Although we had described the fall in precious metals prices, we can understand the shock for those who had gotten used to the idea that gold prices only go in one direction—up. A good metaphor here would be gold taking the stairs to go up, but the elevator to do down. Last Friday it was more like gold falling headlong down the elevator shaft with the worse one day drop in five years. It definitely got ugly, but that’s normal. It’s part of the game, part of the ride. Investors fled to the U.S. (fiat) dollar and to U.S. Treasuries (that just got downgraded last month by Standard & Poor’s.) Go figure! They have to settle their debt in dollars. The sharp decline was difficult to digest especially since we had come off a period in August where it seemed that gold could do no wrong. It shot up when markets plummeted, and shot up when markets soared.
On September 16th, 2011, we wrote the following regarding the following gold and silver correction:
(…) the situation in gold is bearish for the short term and is certainly more bearish than it [has] appeared [before]. Such a sentiment is now confirmed by the gold market. The current situation for silver is very much the same as it is for gold, which is quite bearish for the short term. Additional confirmation comes from the recent action in both the Euro Index and in the U.S. Dollar Index.
So just how far did gold fall? The high earlier in the month was $1,920 and on Monday morning gold touched $1,530, almost a $400 drop. Let’s keep in mind that at the beginning of July gold was at $1,480, so even at the drop we were higher than we were at the beginning of July. Gold is still up about 14% YTD.
The plunge brought the “Gold Bubble” crowd out of the wood work and with much joy, glee and self-satisfaction they proclaimed that they were right all along and the gold “bubble” is over.
They have said this every time that precious metals corrected.
There is no doubt that like everything else, the bull run in gold will eventually come to an end, but we’re still a long way off. We see the sharp decline as an opportunity rather than a warning. It is a good time, for those who wished all along that they had bought gold, to do it on dips. Nothing that has taken place over the past weeks lessens our long-term optimism about gold. The same fundamentals are still in place. The situation in Europe continues to deteriorate daily. Greece is on the cusp of default and larger EU members look sure to follow. Meanwhile, political gridlock is the situation in Washington and QE III is coming, and with it, further decline in the purchasing power of the dollar (not necessarily right away, of course). The Swiss National Bank just instituted a peg with the Euro to slow down inflows of global investors seeking a safe haven – costing franc holders 25% of their position in the course of a week. Central banks are still buyers and not sellers of gold.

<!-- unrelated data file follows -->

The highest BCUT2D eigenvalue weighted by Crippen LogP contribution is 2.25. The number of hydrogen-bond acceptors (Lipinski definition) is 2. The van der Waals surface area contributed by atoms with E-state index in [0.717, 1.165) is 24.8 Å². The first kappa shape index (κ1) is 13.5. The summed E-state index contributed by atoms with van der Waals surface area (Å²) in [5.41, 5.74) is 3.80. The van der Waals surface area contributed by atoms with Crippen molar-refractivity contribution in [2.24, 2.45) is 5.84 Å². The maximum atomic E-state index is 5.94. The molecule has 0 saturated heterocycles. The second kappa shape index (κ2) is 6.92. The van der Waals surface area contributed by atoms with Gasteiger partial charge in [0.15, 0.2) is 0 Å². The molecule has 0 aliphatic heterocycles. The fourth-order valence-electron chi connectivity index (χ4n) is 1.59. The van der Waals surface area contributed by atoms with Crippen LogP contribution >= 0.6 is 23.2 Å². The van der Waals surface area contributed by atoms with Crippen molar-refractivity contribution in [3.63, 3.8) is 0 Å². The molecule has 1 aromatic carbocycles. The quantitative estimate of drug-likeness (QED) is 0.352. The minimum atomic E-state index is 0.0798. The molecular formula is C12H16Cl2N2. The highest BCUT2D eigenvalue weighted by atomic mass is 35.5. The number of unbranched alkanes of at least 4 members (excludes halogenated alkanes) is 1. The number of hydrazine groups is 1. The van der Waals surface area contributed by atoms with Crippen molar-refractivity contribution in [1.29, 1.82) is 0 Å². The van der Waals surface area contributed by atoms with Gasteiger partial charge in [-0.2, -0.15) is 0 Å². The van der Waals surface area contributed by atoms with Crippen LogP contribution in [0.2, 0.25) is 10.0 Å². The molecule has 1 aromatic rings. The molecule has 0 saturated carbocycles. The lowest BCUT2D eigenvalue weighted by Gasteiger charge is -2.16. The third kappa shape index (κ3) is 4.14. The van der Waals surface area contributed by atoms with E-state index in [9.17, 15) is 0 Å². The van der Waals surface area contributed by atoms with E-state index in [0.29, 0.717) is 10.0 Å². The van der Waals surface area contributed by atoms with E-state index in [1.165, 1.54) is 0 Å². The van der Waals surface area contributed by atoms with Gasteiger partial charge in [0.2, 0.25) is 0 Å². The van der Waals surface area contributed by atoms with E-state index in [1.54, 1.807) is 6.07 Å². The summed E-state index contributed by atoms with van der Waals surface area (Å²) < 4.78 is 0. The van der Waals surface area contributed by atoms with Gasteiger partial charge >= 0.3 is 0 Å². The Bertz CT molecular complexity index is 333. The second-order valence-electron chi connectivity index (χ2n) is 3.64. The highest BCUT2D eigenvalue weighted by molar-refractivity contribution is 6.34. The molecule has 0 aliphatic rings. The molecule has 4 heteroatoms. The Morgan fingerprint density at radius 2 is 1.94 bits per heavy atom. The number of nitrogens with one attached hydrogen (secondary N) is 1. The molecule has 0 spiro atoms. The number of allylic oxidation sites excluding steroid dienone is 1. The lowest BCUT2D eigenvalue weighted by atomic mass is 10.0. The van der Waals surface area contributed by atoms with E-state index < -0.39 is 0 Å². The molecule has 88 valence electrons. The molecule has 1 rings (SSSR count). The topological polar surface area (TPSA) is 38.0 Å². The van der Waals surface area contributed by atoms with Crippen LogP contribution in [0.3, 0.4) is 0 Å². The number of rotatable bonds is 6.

So to see what kind of a roller coaster ride we can anticipate in the near future, we will now take you to this week's technical part. We will start with analysis of the long-term Euro Index chart (charts courtesy by http://stockcharts.com.)
In this week’s long-term Euro Index chart, we clearly see that drastic declines have taken place in the past few weeks following a failed breakout attempt. Now the Index has paused and the breakdown below several support levels is likely to be verified. These levels will then provide resistance.
The intraday pullback that we’ve seen a few weeks ago does not appear to be enough to cool the emotions of Investors and Traders given the size of the previous decline. It seems likely that the index will retest the previous support levels and a rally to the 138 to 140 trading range is possible.
In the short-term USD Index chart, we see that a consolidation has begun and lower values will likely be seen over the next week or so. This appears particularly likely if we study the cyclical tendencies of this index. With a turning point in play, the suggestion is that the dollar will likely move lower for a short period of time before moving higher once again.
Concerning the rising short-term support level, we see a breakdown which is now being verified. Again, if and when this verification is complete, further declines could be seen for a short time with a likely downside target level close to 76. A continuation of the rally then appears probable.
In the medium-term S&P 500 Index chart, the situation remains unchanged. For the past few weeks, we’ve seen the main stock indices basically trade sideways and at this time it is uncertain if the final bottom is in. This does appear likely to be the case, but even if it’s not, additional declines from here will not likely be major.
In this week’s Correlation Matrix, we can see that stocks do not appear to have much influence on the precious metals sector in the short term anymore. The long-term impact of the USD Index with respect to gold, silver and the gold mining stocks is beginning to be seen in the short term section as well. This tendency is visible in the coefficient values. Consequently, what we stated in the currency section this week is quite important for precious metals Investors and has bullish implications for the sector overall.
Summing up, a short-lived correction in the dollar is likely to be seen. This would likely have positive implications across the precious metals sector. The situation appears slightly more bullish for stocks than not, although this does not have to negatively influence precious metals as the correlation between stocks and precious metals is rather weak at the moment.
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Thank you for reading. Have a great and profitable week!